The report argues that, as well as the benefits from raising the skills rate of disabled people to world class levels, improving the employment rate of disabled people to the UK average through skills improvements would give a boost to the economy of some £13 billion, equivalent to six months economic growth.

To achieve this prize Disability, Skills and Work recommends:
• A national commitment to reducing the relative skills gap between disabled people and the national average
• Employers be required to take greater responsibility, aided by improved support, but backed by tough new legal duties if progress falls short
• Out of work disabled people be given much greater opportunity to improve their skills as a route back to work

These proposals would not only result in increased productivity and employment, but also help tackle poverty, in particular child poverty.

Children from deprived backgrounds often risk becoming trapped in a cycle of disadvantage. Given one in three children living in poverty in Britain has a disabled parent, the report contends that transforming the employment prospects of disabled people by investing in their skills must be a central part of the Governments efforts to end child poverty by 2020.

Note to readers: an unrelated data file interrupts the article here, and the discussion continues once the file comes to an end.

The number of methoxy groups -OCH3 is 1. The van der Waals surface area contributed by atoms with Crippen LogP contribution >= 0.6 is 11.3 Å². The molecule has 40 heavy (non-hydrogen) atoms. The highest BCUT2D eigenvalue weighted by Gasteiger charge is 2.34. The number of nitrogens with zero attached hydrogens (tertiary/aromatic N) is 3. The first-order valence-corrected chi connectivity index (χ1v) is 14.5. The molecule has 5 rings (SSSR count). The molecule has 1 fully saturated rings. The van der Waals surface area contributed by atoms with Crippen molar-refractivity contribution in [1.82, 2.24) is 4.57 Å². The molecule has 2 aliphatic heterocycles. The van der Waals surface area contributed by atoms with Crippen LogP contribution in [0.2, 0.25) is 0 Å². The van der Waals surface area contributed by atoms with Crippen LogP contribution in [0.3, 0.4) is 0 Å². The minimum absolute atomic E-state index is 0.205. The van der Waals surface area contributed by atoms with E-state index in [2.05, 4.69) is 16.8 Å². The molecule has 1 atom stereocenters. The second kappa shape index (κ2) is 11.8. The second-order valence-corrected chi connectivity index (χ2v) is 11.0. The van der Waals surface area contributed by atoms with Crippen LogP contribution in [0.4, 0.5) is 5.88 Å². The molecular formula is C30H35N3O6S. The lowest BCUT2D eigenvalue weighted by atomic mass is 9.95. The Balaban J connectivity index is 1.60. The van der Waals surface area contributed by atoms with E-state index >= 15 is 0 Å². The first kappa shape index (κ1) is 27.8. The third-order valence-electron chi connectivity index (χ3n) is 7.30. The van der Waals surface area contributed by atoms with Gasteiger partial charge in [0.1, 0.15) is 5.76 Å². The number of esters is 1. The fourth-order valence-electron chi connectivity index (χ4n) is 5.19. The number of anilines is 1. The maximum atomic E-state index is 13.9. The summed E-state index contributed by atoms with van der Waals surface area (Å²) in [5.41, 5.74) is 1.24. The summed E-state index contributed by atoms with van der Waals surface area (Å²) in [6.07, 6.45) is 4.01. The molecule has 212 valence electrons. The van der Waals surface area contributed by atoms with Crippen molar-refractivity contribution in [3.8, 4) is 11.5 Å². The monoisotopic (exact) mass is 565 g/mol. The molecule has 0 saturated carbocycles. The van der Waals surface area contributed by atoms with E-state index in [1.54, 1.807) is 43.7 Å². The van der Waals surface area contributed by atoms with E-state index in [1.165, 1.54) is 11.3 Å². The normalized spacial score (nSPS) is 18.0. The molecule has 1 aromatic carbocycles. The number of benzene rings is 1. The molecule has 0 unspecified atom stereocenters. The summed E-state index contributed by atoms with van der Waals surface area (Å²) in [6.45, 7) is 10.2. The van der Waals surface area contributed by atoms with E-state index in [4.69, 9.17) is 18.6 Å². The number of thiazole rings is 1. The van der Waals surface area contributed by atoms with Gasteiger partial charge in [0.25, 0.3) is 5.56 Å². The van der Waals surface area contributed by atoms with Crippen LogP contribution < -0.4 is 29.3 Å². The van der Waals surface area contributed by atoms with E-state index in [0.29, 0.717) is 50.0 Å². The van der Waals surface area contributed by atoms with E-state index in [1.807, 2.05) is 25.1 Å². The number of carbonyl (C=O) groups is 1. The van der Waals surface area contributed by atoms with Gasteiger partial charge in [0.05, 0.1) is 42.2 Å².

Commenting, author of the report, Stephen Evans said:

“The size of the challenge is daunting. But the scale of the prize is huge and the cost of inaction is mounting by the day through wasted talent. The past decade has shown how empowering disabled people and supporting employers can work. The next decade needs to see a step change in this approach and a dramatic boost to the skills of disabled people.”

Agnes Fletcher, Director of Policy and Communications at the Disability Rights Commission, said:

“Despite rising levels of employment for disabled people over recent years, too many are still without jobs and living in poverty as a result. Supplying disabled people with the skills they need is the missing link between ending child poverty, boosting the economy and getting more people off benefits and back into work. As this report shows, investing in disabled people’s skills is a win/win situation for Government, creating massive dividends for the economy and delivering greater equality at the same time.”